Hewlett-Packard’s abdication: What hath Apple wrought?

“You don’t have to look very hard to find the Apple (AAPL) angle in Hewlett-Packard’s (HPQ) August surprise: The announcement Thursday that it is pulling the plug on its tablets and smartphones and preparing to abandon the personal computer market altogether,” Philip Elmer-DeWitt reports for Fortune.

“This is Steve Jobs’ post-PC era writ large,” P.E.D. reports. “‘I’m trying to think of a good analogy,’ Jobs said as he explained the concept to All Things D’s audience last year. ‘When we were an agrarian nation, all cars were trucks. But as people moved more towards urban centers, people started to get into cars. I think PCs are going to be like trucks. Less people will need them. And this transformation is going to make some people uneasy… because the PC has taken us a long way. They were amazing. But it changes. Vested interests are going to change. And, I think we’ve embarked on that change. Is it the iPad? Who knows? Will it be next year or five years? … We like to talk about the post-PC era, but when it really starts to happen, it’s uncomfortable.'”

P.E.D. writes, “‘Uncomfortable’ hardly begins to describe what HP is feeling right now.”

Read more in the full article here.
 

[Thanks to MacDailyNews Reader “Fred Mertz” for the heads up.]

28 Comments

  1. Since the mid 80’s I’ve been saying “most people don’t need a computer, then need access to information”. The Post-PC era is the true era of information appliances taking many varied forms.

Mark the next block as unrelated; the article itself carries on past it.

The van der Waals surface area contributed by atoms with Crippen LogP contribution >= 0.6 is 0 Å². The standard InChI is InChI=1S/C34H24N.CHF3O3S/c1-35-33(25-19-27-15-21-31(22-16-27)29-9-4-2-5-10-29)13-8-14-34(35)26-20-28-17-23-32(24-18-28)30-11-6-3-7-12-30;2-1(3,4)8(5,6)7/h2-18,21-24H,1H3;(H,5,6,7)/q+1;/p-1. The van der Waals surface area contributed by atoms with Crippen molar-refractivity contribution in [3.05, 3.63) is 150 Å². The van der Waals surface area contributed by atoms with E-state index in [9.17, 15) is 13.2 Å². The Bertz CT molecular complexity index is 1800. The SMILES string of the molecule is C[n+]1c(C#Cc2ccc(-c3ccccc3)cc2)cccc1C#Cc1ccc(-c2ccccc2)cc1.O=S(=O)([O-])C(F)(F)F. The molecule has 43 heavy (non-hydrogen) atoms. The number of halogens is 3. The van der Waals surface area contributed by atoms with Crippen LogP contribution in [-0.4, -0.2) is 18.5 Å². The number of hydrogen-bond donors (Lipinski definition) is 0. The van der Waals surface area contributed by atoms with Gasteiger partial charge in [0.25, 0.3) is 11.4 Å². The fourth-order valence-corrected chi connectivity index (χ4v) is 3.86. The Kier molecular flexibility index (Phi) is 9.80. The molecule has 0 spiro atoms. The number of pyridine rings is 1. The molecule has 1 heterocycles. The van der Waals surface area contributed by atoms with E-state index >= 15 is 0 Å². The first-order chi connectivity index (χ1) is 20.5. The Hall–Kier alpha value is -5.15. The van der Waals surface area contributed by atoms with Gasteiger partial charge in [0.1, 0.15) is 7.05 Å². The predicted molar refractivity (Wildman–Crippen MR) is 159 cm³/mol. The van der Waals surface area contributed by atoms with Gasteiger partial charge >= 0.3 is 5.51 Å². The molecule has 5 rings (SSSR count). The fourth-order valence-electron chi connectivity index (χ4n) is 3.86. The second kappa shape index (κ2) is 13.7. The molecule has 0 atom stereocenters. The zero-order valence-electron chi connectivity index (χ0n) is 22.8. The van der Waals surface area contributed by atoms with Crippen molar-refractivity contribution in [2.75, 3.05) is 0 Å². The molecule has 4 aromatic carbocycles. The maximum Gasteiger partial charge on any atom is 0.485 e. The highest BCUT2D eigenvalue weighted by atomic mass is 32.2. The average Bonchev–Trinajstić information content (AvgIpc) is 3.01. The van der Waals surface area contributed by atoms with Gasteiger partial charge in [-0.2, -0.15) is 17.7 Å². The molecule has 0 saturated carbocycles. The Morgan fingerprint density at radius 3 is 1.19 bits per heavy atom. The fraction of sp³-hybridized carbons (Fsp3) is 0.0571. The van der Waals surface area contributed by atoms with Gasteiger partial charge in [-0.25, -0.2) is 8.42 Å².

1. I think that while HP’s announcement is surprising, particularly given the Palm acquisition, it really makes sense. HP sells a lot of computers, but doesn’t make that much money on them (low margins). Mobile devices are just not HP’s cup of tea, and it showed. It took HP far too long to get the TouchPad to the market, and no one really noticed the webOS phones.

      HP will be fine, because it has other strengths to rely on while it makes this change, and because it is one of the first PC assemblers to recognize that low margin, non-distinct PCs are a dying product. HP has an opportunity to morph into something else, and its taking action to do so.

      Dell, on the other hand, is totally screwed.

      1. Not so. IBM got out of the PC Box Market several years ago. But, you are right about Dell. They are really screwed and cried about the PC market and how the tablets (iPads) took away their customers earlier this week.

        Cry baby cry! Then close the doors, give the share holders back their money and go home per your CEO’s recommendation.

        1. Karma is a bitch, Mr. Dell. Now, you’ll be eating humble pie for eternity. And please take my now-unused Dull Perspiron (which died a premature death less than 2.5 years after purchase) with you. Thankfully, I have a Mac.

  2. Steve Jobs tried to warn them. IBM saw this problem a while ago. Yesterday, HP confessed that they were in the PC and device market to long now and were going to refocus in what they make money in. Dell is in denial still. (But not for long.)